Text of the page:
Thanks to our iPads and iPhones it can feel like we're constantly working. Do you feel like you need to checking your email every five minutes and replying instantly, or else you'll appear unreliable? Sometimes it just seems impossible to switch off!
It seems like the more technology there is to help us to be more efficient, the less time we're actually allowed to spend switching off. The point of technology is to assist us, but what's actually happened is that you start feeling there's an expectation for us to get more and more efficient with the aid of technology, and be constantly available.
I think some of this is a change in society for sure, but some of it is also self-imposed. Because our brain likes ticking things off a never-ending list, it gets a jolt of satisfaction when we answer yet another email instantly, which keeps us trapped in that cycle. But if you really think about it, don't you think most people would be happy to wait a little longer, say 48 hours, to get a reply? I would argue that most of us generally appreciate reliability over speed.
1. Change of environment
Unfortunately, it seems almost impossible to try to switch off with will power alone. I think that the best way to create time away from your emails is to change your environment. If your iPad is more for fun, like watching movies and reading books, remove your email client from it completely, and then put your phone and laptop in the cupboard for the evening so you can resist looking at them. It also pays to set some structure for your time. You are a lot less likely to reach for your phone or laptop if you have decided that 8pm until 11pm is work-free time. Or if that feels too radical, start with agreeing that family dinners or activities are phone/work free times.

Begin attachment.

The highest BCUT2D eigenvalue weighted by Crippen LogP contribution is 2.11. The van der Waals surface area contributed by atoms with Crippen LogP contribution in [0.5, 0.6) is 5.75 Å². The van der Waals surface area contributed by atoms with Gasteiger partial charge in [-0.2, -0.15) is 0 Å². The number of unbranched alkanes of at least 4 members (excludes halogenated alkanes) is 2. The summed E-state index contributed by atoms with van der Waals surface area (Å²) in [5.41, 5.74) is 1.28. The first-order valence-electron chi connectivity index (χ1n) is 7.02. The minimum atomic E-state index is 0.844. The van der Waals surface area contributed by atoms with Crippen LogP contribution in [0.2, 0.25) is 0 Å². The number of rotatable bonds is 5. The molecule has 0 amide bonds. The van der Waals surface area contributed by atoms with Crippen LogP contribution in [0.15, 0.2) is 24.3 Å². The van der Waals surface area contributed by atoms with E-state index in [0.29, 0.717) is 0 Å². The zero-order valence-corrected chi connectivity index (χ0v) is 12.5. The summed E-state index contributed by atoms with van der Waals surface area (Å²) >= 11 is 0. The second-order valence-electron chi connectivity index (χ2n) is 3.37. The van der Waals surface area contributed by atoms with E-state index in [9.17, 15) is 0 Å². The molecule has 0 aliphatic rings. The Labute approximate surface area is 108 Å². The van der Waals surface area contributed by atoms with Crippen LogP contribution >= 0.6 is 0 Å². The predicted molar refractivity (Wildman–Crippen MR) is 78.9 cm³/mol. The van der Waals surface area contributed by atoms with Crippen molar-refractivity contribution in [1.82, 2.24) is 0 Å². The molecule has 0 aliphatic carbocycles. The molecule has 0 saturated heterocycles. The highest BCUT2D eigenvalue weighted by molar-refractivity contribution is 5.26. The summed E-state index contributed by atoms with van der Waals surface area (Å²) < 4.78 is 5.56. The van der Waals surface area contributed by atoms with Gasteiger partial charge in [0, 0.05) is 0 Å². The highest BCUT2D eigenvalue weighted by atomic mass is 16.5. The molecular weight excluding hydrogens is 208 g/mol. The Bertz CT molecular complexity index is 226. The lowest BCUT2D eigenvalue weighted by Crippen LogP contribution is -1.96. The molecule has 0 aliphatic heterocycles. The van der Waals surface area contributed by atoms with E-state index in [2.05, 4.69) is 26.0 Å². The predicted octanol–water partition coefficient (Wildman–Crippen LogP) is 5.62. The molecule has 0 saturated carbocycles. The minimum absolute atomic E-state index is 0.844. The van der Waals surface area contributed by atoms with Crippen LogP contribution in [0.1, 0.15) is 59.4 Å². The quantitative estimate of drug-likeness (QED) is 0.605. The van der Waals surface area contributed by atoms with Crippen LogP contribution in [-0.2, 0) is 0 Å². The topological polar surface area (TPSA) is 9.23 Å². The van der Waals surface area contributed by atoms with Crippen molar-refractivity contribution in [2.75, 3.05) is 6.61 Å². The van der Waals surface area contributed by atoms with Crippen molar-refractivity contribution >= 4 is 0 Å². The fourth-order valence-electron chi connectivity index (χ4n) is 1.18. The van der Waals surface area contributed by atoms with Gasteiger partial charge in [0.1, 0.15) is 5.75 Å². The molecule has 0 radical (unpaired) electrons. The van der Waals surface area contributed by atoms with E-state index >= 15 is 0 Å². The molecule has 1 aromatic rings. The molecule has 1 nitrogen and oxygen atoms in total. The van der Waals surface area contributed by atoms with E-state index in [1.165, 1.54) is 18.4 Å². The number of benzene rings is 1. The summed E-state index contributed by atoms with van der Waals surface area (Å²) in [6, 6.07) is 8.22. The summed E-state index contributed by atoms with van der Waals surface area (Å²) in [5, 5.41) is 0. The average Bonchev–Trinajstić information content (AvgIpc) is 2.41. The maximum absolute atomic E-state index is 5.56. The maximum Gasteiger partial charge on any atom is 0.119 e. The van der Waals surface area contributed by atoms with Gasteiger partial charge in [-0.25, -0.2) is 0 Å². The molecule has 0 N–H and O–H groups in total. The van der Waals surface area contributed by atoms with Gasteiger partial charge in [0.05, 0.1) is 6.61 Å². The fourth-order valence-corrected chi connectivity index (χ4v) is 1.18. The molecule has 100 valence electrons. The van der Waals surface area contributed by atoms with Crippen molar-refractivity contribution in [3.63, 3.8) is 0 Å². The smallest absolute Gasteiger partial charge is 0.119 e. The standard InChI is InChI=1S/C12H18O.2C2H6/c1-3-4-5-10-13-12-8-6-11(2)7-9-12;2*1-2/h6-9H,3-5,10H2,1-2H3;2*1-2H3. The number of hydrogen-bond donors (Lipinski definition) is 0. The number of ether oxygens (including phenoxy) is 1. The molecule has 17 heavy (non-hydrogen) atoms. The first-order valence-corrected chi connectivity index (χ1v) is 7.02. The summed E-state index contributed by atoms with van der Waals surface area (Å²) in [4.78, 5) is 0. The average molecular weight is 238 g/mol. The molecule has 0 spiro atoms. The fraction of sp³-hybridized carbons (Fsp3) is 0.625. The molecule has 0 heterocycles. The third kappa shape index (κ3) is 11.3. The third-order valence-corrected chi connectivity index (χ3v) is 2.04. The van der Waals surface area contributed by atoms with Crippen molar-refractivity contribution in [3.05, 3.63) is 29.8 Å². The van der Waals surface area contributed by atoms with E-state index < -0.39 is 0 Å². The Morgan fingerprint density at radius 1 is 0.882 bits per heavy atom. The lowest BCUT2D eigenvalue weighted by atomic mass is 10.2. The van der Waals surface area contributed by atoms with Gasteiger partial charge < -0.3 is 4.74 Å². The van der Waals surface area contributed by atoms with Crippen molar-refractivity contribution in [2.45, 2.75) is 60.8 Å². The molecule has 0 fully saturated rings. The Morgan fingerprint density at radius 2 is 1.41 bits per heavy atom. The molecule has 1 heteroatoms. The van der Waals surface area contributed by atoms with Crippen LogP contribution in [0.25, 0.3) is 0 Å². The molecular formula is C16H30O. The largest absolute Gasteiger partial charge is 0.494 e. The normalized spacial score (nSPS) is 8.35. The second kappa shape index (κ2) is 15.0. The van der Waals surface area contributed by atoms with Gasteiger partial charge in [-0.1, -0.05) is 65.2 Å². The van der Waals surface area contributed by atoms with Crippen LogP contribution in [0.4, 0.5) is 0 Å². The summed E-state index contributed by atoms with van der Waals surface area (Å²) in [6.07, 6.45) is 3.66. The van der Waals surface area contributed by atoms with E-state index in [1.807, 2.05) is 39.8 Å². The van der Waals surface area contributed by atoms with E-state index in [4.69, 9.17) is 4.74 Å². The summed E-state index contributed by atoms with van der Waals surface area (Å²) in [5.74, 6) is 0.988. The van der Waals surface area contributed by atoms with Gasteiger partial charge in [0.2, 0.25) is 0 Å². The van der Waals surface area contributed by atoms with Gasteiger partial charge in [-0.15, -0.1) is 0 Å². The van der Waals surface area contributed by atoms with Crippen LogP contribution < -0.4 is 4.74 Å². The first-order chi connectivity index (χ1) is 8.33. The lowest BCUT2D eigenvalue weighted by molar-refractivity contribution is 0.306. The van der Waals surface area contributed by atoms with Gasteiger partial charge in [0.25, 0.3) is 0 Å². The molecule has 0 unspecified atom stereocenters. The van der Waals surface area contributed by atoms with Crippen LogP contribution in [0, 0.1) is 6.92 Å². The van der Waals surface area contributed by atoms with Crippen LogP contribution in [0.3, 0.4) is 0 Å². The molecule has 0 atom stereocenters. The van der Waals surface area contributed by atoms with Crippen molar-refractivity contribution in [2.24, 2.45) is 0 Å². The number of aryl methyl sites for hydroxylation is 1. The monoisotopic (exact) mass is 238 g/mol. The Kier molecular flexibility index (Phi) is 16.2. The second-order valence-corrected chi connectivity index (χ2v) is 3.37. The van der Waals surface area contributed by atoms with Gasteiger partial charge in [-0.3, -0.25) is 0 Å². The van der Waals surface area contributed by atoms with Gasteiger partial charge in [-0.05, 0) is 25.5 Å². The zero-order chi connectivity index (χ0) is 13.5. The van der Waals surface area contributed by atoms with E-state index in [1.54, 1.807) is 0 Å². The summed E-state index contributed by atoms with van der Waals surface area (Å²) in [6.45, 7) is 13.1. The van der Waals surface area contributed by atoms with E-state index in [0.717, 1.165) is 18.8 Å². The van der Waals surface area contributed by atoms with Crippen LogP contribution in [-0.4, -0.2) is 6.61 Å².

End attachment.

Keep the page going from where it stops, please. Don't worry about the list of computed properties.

2. Communicate your boundaries
If you get stressed about not getting back to your clients instantly, communicate your boundaries clearly. All it takes is an autoresponder which says you'll get back to enquiries within 48 hours, or even just an email signature that states your office hours. Often the fact that you have communicated your boundaries is enough for you to allow yourself be off the clock. You know you'll get back to everyone in good time, so there's no need to stress out about not doing it instantly.
3. Time buffer
There's another advantage to not replying to emails instantly. Have you ever hit ‘send' while still reeling from an emotional response to the email you just replied to, only to regret it once you've calmed down? I'm sure we all have… In general, it's good practice to always leave a bit of a buffer of time in between receiving emails and replying to them. It will help you never to reply to emails too emotionally, as you will have had time to properly digest the message and form a balanced reply.
Lastly, remember not to be too hard on yourself in your search for that elusive balance. I don't believe balance is anything constant that can be achieved, but that there's an ebb and flow to it. Sometimes you'll have more time for yourself, friends and family, and at other times work takes centre stage. And that's perfectly fine.